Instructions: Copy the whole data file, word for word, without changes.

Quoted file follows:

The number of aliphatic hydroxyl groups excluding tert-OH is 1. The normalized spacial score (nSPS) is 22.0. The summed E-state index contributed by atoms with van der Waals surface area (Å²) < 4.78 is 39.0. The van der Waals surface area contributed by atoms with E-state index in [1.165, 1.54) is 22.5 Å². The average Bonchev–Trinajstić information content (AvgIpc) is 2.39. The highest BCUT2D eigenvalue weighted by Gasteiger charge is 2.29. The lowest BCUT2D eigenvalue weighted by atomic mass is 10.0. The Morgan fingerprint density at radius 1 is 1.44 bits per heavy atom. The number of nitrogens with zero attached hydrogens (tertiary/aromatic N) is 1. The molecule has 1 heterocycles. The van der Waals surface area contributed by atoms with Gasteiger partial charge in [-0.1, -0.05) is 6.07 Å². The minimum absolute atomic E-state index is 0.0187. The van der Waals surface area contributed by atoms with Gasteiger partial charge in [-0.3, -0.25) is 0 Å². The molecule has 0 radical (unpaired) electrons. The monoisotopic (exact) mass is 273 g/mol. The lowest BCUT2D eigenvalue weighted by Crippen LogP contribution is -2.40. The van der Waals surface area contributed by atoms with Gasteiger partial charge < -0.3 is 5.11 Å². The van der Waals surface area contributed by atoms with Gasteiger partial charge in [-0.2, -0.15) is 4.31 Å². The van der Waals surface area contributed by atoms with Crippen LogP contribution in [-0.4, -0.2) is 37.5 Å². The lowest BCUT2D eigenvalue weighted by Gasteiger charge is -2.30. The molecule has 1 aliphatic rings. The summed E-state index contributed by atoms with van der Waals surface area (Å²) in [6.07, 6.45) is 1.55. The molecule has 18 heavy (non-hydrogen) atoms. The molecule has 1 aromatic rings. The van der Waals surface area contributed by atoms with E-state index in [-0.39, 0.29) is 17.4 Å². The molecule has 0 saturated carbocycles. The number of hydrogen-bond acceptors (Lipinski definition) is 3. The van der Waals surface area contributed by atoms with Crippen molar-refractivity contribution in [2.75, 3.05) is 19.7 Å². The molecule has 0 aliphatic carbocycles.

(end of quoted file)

The number of aliphatic hydroxyl groups excluding tert-OH is 1. The normalized spacial score (nSPS) is 22.0. The summed E-state index contributed by atoms with van der Waals surface area (Å²) < 4.78 is 39.0. The van der Waals surface area contributed by atoms with E-state index in [1.165, 1.54) is 22.5 Å². The average Bonchev–Trinajstić information content (AvgIpc) is 2.39. The highest BCUT2D eigenvalue weighted by Gasteiger charge is 2.29. The lowest BCUT2D eigenvalue weighted by atomic mass is 10.0. The Morgan fingerprint density at radius 1 is 1.44 bits per heavy atom. The number of nitrogens with zero attached hydrogens (tertiary/aromatic N) is 1. The molecule has 1 heterocycles. The van der Waals surface area contributed by atoms with Gasteiger partial charge in [-0.1, -0.05) is 6.07 Å². The minimum absolute atomic E-state index is 0.0187. The van der Waals surface area contributed by atoms with Gasteiger partial charge in [-0.3, -0.25) is 0 Å². The molecule has 0 radical (unpaired) electrons. The monoisotopic (exact) mass is 273 g/mol. The lowest BCUT2D eigenvalue weighted by Crippen LogP contribution is -2.40. The van der Waals surface area contributed by atoms with Gasteiger partial charge < -0.3 is 5.11 Å². The van der Waals surface area contributed by atoms with Gasteiger partial charge in [-0.2, -0.15) is 4.31 Å². The van der Waals surface area contributed by atoms with Crippen LogP contribution in [-0.4, -0.2) is 37.5 Å². The lowest BCUT2D eigenvalue weighted by Gasteiger charge is -2.30. The molecule has 1 aliphatic rings. The summed E-state index contributed by atoms with van der Waals surface area (Å²) in [6.07, 6.45) is 1.55. The molecule has 18 heavy (non-hydrogen) atoms. The molecule has 1 aromatic rings. The van der Waals surface area contributed by atoms with E-state index in [-0.39, 0.29) is 17.4 Å². The molecule has 0 saturated carbocycles. The number of hydrogen-bond acceptors (Lipinski definition) is 3. The van der Waals surface area contributed by atoms with Crippen molar-refractivity contribution in [2.75, 3.05) is 19.7 Å². The molecule has 0 aliphatic carbocycles.